- perhaps a concern by accountants that micro accounts are so limited in terms of the information provided that HMRC is bound to look more closely at a company supplying them.
So what are micro accounts?
They will allow small companies to file accounts following the requirements set out in FRS 105 – the new Financial Reporting standard that comes into effect for accounting periods beginning 1 January 2016, although early adoption is possible.
The advantage of using FRS 105 is that there is significantly less disclosure in the accounts. The notes required (if relevant) will just be shown under the balance sheet and are limited to:
- director loans and guarantees and
- financial commitments, guarantees and contingencies (plus any security) which are not recognised in the balance sheet e.g. pension commitments from a defined benefit scheme or an unconditional commitment to purchase new machinery.
The accounting policies are simplified but there are no choices about which policy to use.
For example there is no need to adjust for deferred tax which is a complicated accounting principle to explain to the non-accountant. On the other hand there is no revaluation of assets which could be an issue for businesses that wish to strengthen their balance sheet.
You only need to send your balance sheet (“ statement of financial position”) to Companies House and the balance sheet, profit and loss account and directors’ report to HMRC.
The profit and loss account (“income statement”) is very simple but there is no flexibility to change it – a heading can however be excluded if there is no information to present. Below is a table showing the profit and loss account under FRS 105:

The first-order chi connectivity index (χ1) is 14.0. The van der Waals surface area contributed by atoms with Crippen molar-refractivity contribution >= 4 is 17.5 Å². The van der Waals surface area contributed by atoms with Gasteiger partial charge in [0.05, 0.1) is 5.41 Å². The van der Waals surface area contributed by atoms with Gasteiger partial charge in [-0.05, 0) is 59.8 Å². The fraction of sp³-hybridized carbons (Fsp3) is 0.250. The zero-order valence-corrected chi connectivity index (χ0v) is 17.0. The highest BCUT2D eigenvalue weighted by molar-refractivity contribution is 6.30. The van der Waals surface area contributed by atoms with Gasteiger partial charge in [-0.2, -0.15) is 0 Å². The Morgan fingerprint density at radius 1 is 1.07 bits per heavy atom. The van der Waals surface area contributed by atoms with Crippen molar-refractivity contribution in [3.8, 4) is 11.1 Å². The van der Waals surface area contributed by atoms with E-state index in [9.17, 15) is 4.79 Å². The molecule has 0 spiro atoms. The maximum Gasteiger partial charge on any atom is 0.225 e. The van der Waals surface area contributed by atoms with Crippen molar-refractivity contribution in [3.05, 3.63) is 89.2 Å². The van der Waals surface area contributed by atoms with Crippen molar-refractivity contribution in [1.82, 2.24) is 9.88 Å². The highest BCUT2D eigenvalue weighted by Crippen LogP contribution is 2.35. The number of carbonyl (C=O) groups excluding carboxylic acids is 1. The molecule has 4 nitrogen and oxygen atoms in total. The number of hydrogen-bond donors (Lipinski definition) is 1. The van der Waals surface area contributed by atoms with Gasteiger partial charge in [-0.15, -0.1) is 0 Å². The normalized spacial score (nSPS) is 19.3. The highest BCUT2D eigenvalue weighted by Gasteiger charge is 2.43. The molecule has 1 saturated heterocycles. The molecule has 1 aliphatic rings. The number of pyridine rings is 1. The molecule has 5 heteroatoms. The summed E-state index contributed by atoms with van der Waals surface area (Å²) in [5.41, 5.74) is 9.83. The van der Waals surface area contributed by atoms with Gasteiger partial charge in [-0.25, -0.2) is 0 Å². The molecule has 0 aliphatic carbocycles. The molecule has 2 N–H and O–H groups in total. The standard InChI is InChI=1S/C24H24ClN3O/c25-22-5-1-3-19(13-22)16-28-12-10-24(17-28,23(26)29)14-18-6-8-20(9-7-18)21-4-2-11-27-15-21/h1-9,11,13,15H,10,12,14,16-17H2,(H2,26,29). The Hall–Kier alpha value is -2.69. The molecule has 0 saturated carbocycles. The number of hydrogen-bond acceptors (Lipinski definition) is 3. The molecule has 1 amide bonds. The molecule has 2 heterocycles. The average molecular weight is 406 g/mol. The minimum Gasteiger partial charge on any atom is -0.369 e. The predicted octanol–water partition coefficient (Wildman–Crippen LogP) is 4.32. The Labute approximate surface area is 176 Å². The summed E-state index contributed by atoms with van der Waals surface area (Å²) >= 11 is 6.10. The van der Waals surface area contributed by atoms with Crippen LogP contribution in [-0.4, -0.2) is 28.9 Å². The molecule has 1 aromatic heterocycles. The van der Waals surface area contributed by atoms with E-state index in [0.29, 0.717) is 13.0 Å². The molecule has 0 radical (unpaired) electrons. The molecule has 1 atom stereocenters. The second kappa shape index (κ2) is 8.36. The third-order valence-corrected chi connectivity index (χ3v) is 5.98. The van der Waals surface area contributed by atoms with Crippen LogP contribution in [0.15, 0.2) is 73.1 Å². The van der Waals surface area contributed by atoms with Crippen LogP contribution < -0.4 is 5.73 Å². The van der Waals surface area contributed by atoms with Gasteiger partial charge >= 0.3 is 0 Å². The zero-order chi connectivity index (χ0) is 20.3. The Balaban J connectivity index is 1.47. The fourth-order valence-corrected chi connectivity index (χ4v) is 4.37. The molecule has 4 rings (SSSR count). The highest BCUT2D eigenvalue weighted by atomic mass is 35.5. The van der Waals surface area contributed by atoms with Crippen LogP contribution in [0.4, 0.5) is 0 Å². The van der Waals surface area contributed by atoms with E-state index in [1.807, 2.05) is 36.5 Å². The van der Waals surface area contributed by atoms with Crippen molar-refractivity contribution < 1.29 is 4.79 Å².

|Cost of raw materials and consumables
|Depreciation and other amounts written off assets
|Profit or Loss
So can you apply for the micro entities regime?
Yes, if you meet 2 out of the 3 conditions for 2 years:
- Turnover < £632K
- Gross Assets < £316K
- No more than 10 employees.
There will no doubt be a large number of companies who make the switch. A lot of small businesses manage their growth using key performance indicators or management accounts produced by their own internal software so the preparation of full accounts is a formal, costly and unnecessary exercise for business purposes.
But for businesses with external debt such as bank loans, a switch to micro accounts may not be advisable. This is because any assets that have been revalued in the balance sheet will have to be shown at cost – there are no accounting policy choices within FRS 105. This will reduce the strength of the balance sheet and may be of concern to banks and other lenders.
In practical terms, businesses moving to micro accounts may still produce a detailed profit and loss account for submission to HMRC along with their set of micro accounts
If you would like to talk more about how the change in accounting standards might affect your company, please call or drop me an email.